On the north-western outskirts of Yerushalayim lies the kever of the famous Shmuel HaNavi. For thousands of years, Jews have been coming to pray and study at this holy site. Shmuel passed away on the 28th day of Iyar at the young age of 52. For hundreds of years this site belonged to the Jews who built upon it a shul and yeshiva. As usual, the Arabs chased the Jews away and took the place over. It is only now that a yeshiva has been re-established on this holy site.
Because of its strategic location, overlooking the Tel Aviv-Yerushalayim road and the city of Yerushalayim itself, the Arabs built a military fortification here and used it during the ’67 war in order to shell the Israeli forces and the passing traffic on the road leading into the city. It was recaptured by the Israeli forces during the first few days of the ’67 war.
One can climb to the very top of the tall tower and get a beautiful view of the entire countryside. To get to the actual kever, one goes down a narrow staircase. There one sees the kever of Shmuel and alongside it rests his father Elkana and his mother Chana.
Elkana had two wives, Peninah and Chana. Penina had eight children while Chana was childless. As she was once in the Mishkan silently beseeching Hashem to give her a child, Eli the Kohen Gadol mistook her as being drunk. When he realized his terrible mistake, he blessed her that she would beget a son the next year.
Chana called her miracle child Shmuel, (a contraction of Shmah-kayl) meaning that Hashem had heard her prayers, and dedicated him to lead a life immersed in the service of Hashem as she had promised in her prayers. In fact, many of the laws of prayer are derived from the manner in which the posuk describes the way Chana prayed.
Shmuel spent all his time immersed in Torah study and prayer. It was only towards the last ten to thirteen years of his life that he served his nation in the capacity of judge, and navi.
He nearly lost his life when he mistakenly decided a halachah in front of his Rebbe, Eli HaKohen. This was when he said that it was permitted for a non-Kohen (a zor) to shecht a korban. Such disrespect for a rebbe is punished by a heavenly death penalty. (Perhaps this ought to teach us a lesson of how one must behave in the presence of one’s Rebbe). It was only after his mother pleaded with Eli Hakohen to forgive him and pray that he not be punished, that the heavenly decree was rescinded.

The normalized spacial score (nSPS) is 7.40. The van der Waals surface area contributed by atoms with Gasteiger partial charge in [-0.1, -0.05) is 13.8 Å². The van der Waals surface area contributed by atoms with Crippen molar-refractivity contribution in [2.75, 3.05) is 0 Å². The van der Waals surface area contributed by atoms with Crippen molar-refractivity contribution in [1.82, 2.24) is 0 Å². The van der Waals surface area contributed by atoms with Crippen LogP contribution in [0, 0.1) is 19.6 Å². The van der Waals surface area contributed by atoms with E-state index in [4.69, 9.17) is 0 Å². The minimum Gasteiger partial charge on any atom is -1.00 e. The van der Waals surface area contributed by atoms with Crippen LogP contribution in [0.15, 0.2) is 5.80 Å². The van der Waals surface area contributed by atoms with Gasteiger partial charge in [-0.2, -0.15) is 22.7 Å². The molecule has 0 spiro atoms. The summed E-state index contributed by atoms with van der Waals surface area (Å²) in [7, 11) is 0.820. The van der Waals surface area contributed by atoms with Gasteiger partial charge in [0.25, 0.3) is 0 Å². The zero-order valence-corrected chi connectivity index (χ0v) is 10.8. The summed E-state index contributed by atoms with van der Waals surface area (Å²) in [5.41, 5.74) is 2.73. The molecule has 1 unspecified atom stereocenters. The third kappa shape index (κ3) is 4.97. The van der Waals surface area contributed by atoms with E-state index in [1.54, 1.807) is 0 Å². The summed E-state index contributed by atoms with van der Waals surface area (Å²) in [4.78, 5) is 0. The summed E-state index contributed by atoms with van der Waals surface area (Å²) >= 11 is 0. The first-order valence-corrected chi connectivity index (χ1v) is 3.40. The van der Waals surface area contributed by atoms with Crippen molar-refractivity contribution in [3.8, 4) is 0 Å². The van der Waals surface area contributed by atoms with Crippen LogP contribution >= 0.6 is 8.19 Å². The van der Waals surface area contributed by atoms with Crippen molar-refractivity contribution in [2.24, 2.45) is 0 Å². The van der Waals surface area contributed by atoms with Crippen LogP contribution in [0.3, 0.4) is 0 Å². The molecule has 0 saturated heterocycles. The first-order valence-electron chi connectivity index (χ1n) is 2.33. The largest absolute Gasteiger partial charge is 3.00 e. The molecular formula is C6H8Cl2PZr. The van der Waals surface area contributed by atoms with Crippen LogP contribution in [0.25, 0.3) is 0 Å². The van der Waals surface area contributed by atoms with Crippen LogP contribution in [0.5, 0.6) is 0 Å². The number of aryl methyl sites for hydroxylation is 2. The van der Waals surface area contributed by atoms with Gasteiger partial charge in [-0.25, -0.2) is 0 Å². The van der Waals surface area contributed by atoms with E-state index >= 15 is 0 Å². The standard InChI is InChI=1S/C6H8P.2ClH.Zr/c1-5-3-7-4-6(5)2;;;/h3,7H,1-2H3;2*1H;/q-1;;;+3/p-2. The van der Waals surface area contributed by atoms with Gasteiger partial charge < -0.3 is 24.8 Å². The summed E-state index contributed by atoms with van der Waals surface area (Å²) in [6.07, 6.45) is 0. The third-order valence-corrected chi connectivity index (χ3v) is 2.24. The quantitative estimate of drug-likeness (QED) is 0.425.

As a judge he made it his business never to remain in one place, but continually traveled around the entire country to administer justice. Never would he ever accept payment from anyone. As all other prophets, he was a wealthy man. He always carried around his own tent and other supplies of food and clothing where ever he went, for he refused to accept even the smallest gift from anyone.
When the Jews came to him and demanded that he appoint a king over them “like all other nations”, he was very extremely upset. While the request for a king was a legitimate one, the reason some of them gave “that he be a king like all other nations” was unacceptable. Although he strongly admonished them for the way they made their request, he went along with the idea.
Upon Hashems’ directive, he then went about anointing Shaul as King. When Shaul HaMelech later sinned by not completely fulfilling Hashem’s commandment to wipe out all of Amalek to the very last man, Hashem told him to take away Shaul’s kingdom and give it to Dovid instead.
The night that Dovid fled from Shaul, Shmuel taught him the entire procedure of how to build the Bais HaMikdash.
Shmuel was the author of sefer Shoftim, Rus and most of his own sefer which was later completed by Gad Ha’chozeh and Nassan HaNavi.
He passed away at the young age of 52, (four months before Shaul HaMelech) and was buried in Romo. Immediately after his passing, the city of Nov was destroyed and the mishkan was set a up in Giv’on (Zevochim 118).